The Rick Scott administration’s illiterate interpretation of the Bible and the first amendment turned the Florida Capitol rotunda into a comedy of absurd Christmas displays and discrimination, all of which could have been avoided with a reason and respect–for the holidays and the Constitution.
Looking for foster parents, DCF Director of Faith Based Development Erik Braun told child welfare professionals at a conference that Florida has 12 million residents affiliated with a Catholic or Protestant church, 1 million Jews and 400,000 to 600,000 Muslims.
76-year-old Jorge Mario Bergoglio, Archbishop of Buenos Aires is the first-ever South American pope, the first non-European pope in a millennium, and the first-ever pope to name himself Francis (Francis I), after St. Francis, patron saint of the poor.
In twice calling for a return of school prayer in the last three weeks, Flagler County School Board member John Fischer did so not from good will but out of angry resentment for “special interests” and “political correctness” that he claims are standing in the way of “our rights.” He is offensively wrong, and the school board should resist his call to prayer.
If we’re going to put God back in schools, which God are we talking about? Adam Hamilton, founding pastor of a United Methodist Church, calmly argues against the notion that God has ever left the public schools, and need not be forced back in.
A harrowing recent series in the Tampa Bay Times detailed how for 30 years a handful of homes for troubled youth have used a misguided exemption in Florida law to get away with all manner of abuses by using religion as a shield.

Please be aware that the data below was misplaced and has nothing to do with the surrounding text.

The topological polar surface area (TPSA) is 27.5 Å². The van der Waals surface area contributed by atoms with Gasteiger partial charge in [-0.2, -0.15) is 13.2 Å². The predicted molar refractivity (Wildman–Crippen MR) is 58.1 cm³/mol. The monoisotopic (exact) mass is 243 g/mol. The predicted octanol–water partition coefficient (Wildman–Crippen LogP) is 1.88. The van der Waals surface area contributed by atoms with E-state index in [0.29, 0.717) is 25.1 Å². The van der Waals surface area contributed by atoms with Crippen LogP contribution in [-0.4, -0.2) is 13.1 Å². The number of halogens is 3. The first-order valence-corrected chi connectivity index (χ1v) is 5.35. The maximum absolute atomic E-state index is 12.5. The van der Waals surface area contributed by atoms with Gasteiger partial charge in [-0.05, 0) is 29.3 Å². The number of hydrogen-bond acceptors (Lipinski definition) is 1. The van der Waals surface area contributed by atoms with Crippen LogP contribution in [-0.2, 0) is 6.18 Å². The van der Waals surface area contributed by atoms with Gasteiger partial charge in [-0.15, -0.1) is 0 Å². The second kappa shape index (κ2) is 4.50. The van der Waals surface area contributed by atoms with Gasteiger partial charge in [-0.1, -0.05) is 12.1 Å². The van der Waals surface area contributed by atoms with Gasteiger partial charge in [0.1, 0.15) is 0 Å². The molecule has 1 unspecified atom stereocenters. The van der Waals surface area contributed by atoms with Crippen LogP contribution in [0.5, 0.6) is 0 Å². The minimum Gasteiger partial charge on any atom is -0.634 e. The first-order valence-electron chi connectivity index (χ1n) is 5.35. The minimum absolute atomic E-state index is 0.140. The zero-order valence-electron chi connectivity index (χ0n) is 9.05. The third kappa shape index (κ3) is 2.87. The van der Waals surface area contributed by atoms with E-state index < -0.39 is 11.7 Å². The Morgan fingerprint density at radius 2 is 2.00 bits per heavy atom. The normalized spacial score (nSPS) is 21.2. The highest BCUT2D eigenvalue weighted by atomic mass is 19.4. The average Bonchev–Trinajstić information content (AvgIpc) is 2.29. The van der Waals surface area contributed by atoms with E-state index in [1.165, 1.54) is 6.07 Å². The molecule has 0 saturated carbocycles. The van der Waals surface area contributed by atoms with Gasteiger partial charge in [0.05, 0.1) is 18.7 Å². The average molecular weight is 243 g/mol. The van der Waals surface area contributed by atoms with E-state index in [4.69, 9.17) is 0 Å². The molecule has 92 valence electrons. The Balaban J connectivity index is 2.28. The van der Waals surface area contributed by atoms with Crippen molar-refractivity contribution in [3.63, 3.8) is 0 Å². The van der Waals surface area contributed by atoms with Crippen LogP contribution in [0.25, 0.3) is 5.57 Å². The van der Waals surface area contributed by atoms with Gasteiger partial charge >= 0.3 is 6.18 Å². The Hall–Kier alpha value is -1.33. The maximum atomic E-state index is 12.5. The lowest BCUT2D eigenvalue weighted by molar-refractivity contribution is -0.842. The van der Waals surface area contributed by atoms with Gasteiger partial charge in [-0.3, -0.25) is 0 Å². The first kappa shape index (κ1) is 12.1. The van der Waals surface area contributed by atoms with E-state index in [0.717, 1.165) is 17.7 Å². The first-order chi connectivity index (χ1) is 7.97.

A new survey finds signs of public uneasiness with the mixing of religion and politics. The number of people who say there has been too much religious talk by political leaders stands at an all-time high since the Pew Research Center began asking the question more than a decade ago.
Local school boards would be responsible for enabling prayer measures. Should it become law, the bill would make Florida an outlier state with regard to school-prayer permissiveness and almost certainly trigger court action.
The school prayer bill’s approval overrides objections of senators who said the measure will lead to prayers at school events that students can’t get out of, including possibly in classes, and that some students will have to listen to prayers or risk being ostracized because they come from a different religious tradition.
Florida’s proposed “Religious Freedom” amendment and a bill that would enable prayer at public school events project the false impression that religious expression in the public sphere is under siege, when the reverse is closer to the mark–as a bias particularly favoring Christianity.